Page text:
Exclusive: Revalidation may spark a GP exodus

Half of GPs are not ready for revalidation and 20% may quit the profession.

A fifth of GPs are considering a change of career because of revalidation, GP can reveal.

Research conducted by Doctors.net.uk found that 16% of doctors were considering a career change as a direct result of revalidation.

This figure rises to more than 20% among GPs. Also, over half of these are considering leaving medicine altogether.

One GP commented that revalidation would 'eat up time when patients could be treated'. Another wrote: 'I'm sure Shipman would have passed with flying colours.'

Dr Tim Ringrose, managing director of medical communities at Doctors.net.uk, said the survey showed that GPs were more concerned about revalidation than their colleagues in other specialties.

He added that most doctors still have only 'a limited knowledge' of the process, and want the GMC, DoH and other organisations to provide more details.

'Doctors recognise the importance of demonstrating that they are fit to practise and up to date,' he said.

'But they want to ensure revalidation doesn't become a tick-box exercise or a process that takes time away from patient care.'

The survey found that only 15% of doctors felt 'mostly or totally' ready for revalidation. Meanwhile, 5% said they had received no information on revalidation.

Professor Mike Pringle, revalidation lead at the RCGP, said that the college had been 'trying very hard' to provide information on the process.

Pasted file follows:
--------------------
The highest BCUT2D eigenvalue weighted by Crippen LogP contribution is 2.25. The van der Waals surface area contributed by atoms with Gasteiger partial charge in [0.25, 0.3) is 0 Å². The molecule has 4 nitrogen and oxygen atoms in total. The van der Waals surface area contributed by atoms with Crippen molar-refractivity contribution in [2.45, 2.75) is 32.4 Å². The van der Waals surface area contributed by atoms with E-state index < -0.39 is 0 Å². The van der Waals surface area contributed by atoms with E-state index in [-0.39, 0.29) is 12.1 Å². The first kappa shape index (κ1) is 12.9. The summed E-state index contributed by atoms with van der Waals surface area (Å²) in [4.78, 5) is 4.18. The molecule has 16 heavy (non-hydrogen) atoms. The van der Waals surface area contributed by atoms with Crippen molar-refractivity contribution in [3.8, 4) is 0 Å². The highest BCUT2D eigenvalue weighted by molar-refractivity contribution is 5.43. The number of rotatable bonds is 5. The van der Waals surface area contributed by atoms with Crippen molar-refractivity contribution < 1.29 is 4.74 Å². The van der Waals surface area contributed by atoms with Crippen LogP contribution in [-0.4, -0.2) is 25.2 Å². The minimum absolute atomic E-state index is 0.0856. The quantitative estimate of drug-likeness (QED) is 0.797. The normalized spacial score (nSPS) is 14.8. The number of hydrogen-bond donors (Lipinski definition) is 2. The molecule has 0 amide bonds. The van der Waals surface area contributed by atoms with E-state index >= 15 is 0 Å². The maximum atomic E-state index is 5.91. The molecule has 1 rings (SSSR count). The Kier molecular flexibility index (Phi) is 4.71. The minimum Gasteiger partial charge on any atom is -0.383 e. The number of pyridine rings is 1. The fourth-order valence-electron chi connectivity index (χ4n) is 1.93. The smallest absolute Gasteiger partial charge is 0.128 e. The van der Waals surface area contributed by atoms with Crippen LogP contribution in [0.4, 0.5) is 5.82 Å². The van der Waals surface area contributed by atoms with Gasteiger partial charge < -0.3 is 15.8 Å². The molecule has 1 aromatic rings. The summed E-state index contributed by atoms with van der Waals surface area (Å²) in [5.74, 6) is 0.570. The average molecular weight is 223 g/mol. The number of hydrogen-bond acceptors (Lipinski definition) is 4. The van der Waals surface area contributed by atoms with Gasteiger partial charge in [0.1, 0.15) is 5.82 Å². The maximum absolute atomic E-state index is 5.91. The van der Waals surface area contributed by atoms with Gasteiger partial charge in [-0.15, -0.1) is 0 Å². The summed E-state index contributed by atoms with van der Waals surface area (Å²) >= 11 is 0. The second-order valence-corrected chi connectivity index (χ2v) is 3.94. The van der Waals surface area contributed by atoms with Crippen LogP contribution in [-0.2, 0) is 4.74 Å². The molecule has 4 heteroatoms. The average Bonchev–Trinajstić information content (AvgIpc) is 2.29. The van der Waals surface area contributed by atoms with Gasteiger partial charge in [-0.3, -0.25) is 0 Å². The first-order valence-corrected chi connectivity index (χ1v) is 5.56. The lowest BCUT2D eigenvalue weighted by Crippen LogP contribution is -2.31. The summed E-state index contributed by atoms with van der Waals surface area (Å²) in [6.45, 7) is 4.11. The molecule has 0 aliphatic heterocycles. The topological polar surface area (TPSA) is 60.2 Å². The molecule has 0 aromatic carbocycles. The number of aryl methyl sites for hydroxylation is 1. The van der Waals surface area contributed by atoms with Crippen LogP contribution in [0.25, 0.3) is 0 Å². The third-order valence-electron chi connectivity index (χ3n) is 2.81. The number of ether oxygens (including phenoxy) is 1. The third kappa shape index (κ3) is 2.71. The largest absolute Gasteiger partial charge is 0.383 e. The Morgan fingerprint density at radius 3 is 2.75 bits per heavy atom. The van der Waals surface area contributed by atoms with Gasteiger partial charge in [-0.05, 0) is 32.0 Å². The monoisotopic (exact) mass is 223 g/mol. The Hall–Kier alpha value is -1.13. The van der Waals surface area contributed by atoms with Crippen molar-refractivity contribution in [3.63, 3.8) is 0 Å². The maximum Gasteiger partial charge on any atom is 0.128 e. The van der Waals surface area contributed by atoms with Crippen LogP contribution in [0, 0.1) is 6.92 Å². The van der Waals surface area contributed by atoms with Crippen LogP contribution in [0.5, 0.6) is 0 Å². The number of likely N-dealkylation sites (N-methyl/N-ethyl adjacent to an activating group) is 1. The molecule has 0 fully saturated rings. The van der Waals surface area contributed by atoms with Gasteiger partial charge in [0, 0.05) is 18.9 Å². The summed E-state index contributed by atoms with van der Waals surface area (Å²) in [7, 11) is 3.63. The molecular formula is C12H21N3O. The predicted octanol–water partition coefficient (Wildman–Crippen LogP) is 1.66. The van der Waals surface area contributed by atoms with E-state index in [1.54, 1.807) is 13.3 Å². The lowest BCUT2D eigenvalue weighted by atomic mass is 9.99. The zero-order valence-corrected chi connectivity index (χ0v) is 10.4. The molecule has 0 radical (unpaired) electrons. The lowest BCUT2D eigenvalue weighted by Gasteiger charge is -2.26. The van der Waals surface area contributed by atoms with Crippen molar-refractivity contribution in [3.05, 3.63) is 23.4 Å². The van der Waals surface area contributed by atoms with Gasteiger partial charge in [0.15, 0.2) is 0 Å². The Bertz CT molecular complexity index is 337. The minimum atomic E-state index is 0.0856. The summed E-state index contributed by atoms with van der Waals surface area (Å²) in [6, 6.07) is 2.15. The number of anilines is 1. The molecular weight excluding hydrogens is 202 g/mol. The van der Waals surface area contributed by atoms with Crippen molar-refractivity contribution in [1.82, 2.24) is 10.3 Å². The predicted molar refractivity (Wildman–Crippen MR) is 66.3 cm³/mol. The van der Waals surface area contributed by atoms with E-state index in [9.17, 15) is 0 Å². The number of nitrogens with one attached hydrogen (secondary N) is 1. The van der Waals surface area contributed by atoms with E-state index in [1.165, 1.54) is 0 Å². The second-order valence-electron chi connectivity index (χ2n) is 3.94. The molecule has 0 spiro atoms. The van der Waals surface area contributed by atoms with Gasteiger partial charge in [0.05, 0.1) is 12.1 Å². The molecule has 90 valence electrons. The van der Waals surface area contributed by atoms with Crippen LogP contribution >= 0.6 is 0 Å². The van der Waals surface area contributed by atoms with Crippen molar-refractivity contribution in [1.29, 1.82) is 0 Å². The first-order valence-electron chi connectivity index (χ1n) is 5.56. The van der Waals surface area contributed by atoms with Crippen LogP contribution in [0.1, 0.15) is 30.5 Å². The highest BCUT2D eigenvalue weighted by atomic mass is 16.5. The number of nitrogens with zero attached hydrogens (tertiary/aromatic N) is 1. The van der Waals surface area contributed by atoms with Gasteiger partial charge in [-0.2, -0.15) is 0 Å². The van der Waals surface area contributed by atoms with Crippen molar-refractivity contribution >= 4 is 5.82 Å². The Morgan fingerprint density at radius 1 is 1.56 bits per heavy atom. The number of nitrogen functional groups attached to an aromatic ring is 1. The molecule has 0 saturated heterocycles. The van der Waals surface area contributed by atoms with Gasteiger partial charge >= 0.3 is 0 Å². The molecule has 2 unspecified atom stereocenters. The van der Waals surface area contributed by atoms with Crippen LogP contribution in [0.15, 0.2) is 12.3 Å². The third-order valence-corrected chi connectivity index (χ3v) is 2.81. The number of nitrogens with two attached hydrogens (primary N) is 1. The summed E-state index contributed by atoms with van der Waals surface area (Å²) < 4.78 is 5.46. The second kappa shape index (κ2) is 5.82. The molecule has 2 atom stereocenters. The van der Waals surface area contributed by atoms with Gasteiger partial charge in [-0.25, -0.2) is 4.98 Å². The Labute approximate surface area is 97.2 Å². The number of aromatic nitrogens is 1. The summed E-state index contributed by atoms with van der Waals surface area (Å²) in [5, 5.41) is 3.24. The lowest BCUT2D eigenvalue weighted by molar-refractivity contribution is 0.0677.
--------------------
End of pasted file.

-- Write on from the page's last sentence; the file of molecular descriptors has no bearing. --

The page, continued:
The college's guide to revalidation, published on its website, 'will be an evolving document, and will be updated as time goes by', he said.

'But we felt it was very important to provide information at a reasonably early point.'

He added that some of the details were unclear because the process was still being finalised. The RCGP is working with the GPC to establish what proportion of costs doctors would have to bear themselves.

Revalidation will begin in earnest in 2011, after the first portfolios have been examined in the autumn of next year.

But a majority of doctors (56%, including 52% of GPs) said they are not ready.

Under a third (29%) of doctors think revalidation will be good for patients. Only a quarter think it will help them keep their practice up to date.

Nearly 1,100 doctors responded to the survey, half of whom were GPs.

jonn.elledge@haymarket.com

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